Half of offices audited are falling short on open records law

By Marc Kovac



Nearly half of the local government offices reviewed by state officials for their compliance with open-records laws are falling short, according to a report released Thursday by Republican state Auditor Dave Yost.

Though many local government officials are working to ensure public records are open and available on request, auditors identified “places where the door is being shut, the curtains are being drawn and barriers are being erected, and it’s just wrong,” Yost said. “When government is not open but is closed, it’s a short path for government to become our master instead of our servant.”

The “weaknesses” in policies and procedures don’t necessarily rise to the level of law violations but are noted in management letters for larger financial audits of the political subdivisions.

Yost announced in March that he would audit 20 local government offices to determine if they were meeting the requirements of the state’s Sunshine Laws.

A dozen of those offices did, including the cities of Ashland, Struthers and Canton and Williams, Washington and Tuscarawas counties.

But eight others had deficiencies ranging from not having procedures in place to track public-record requests to not keeping copies of documents provided in response.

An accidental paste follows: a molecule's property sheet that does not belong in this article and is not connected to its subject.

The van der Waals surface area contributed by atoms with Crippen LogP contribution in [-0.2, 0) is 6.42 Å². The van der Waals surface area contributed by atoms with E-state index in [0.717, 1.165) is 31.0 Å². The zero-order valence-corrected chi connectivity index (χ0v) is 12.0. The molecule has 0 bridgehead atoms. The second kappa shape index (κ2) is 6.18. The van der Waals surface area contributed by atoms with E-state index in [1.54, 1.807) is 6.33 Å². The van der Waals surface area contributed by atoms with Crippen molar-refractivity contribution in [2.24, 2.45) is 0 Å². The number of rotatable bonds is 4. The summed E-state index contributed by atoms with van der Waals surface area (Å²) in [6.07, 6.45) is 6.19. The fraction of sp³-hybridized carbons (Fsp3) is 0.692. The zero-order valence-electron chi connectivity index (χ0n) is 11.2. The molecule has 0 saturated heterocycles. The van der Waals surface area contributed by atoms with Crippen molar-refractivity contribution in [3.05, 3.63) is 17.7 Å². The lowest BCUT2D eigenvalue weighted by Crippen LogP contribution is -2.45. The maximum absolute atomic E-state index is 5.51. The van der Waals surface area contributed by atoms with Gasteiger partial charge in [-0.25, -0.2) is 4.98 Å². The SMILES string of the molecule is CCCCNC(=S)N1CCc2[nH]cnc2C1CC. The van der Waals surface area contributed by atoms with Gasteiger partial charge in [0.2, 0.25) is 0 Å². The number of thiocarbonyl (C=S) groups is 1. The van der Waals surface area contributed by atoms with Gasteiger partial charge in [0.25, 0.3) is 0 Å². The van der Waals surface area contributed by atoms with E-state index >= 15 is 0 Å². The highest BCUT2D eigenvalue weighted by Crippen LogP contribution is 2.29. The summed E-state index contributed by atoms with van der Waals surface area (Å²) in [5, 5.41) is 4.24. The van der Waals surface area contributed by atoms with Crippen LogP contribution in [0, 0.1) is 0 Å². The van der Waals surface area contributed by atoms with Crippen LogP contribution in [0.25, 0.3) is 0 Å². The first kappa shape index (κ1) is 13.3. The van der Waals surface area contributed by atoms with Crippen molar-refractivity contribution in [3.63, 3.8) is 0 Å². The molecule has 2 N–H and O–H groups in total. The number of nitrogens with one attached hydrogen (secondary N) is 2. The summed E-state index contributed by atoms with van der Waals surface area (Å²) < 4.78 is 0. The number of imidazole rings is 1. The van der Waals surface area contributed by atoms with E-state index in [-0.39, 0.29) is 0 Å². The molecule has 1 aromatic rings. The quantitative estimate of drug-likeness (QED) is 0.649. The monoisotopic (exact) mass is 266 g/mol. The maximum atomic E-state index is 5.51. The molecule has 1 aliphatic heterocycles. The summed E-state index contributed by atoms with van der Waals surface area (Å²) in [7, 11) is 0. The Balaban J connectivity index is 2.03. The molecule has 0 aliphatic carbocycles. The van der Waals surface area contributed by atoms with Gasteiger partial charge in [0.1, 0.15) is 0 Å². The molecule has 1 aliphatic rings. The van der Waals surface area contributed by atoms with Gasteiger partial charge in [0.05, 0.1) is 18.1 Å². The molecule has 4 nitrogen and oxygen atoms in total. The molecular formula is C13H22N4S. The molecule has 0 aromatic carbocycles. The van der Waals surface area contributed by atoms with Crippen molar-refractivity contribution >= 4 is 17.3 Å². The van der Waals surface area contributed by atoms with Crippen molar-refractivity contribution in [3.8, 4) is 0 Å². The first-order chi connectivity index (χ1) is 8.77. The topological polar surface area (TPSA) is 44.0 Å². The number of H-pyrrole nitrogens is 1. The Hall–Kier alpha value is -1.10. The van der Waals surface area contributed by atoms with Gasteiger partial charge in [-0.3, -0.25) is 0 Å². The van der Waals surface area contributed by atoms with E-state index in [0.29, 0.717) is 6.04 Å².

Cuyahoga County had the longest list of short- comings, including some departments not maintaining email, a lack of evidence that employees attended mandatory Sunshine Law training and departments neglecting to note the dates that records requests were submitted.

“Cuyahoga County has had a lot of challenges,” Yost said. “They’re coming out of a very dark period in their history. If there’s any place in Ohio that I would have hoped would be striving to be the best of the best, it would be Cuyahoga County, and that’s not what we found. We found a fairly negligent operation when it comes to making sure of the public’s right to know.”

Yost presented the findings Thursday during a meeting of the Ohio Association of Broadcasters’ board of directors meeting in a hotel conference room across from the Statehouse.

He also said his office would double the number of public records audits next year, with plans to review 40 local governments for compliance.

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